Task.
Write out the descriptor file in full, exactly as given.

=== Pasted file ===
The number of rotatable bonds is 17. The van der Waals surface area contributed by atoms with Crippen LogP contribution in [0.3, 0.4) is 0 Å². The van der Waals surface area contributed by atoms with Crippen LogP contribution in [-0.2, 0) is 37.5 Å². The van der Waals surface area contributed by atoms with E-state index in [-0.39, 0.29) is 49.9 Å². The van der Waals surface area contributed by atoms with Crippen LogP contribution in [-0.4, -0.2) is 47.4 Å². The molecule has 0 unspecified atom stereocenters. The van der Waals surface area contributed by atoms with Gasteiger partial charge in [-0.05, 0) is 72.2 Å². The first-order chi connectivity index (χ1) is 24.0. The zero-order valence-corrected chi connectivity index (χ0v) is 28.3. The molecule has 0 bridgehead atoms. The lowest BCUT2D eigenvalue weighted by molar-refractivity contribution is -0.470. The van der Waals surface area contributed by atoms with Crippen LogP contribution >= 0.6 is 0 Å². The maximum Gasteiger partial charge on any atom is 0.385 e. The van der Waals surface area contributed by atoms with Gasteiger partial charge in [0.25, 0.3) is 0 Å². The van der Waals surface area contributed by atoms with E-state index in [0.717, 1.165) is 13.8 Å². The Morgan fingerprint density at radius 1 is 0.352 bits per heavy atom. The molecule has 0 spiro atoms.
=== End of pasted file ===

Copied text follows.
The number of rotatable bonds is 17. The van der Waals surface area contributed by atoms with Crippen LogP contribution in [0.3, 0.4) is 0 Å². The van der Waals surface area contributed by atoms with Crippen LogP contribution in [-0.2, 0) is 37.5 Å². The van der Waals surface area contributed by atoms with E-state index in [-0.39, 0.29) is 49.9 Å². The van der Waals surface area contributed by atoms with Crippen LogP contribution in [-0.4, -0.2) is 47.4 Å². The molecule has 0 unspecified atom stereocenters. The van der Waals surface area contributed by atoms with Gasteiger partial charge in [-0.05, 0) is 72.2 Å². The first-order chi connectivity index (χ1) is 24.0. The zero-order valence-corrected chi connectivity index (χ0v) is 28.3. The molecule has 0 bridgehead atoms. The lowest BCUT2D eigenvalue weighted by molar-refractivity contribution is -0.470. The van der Waals surface area contributed by atoms with Crippen LogP contribution >= 0.6 is 0 Å². The maximum Gasteiger partial charge on any atom is 0.385 e. The van der Waals surface area contributed by atoms with Gasteiger partial charge in [0.25, 0.3) is 0 Å². The van der Waals surface area contributed by atoms with E-state index in [0.717, 1.165) is 13.8 Å². The Morgan fingerprint density at radius 1 is 0.352 bits per heavy atom. The molecule has 0 spiro atoms.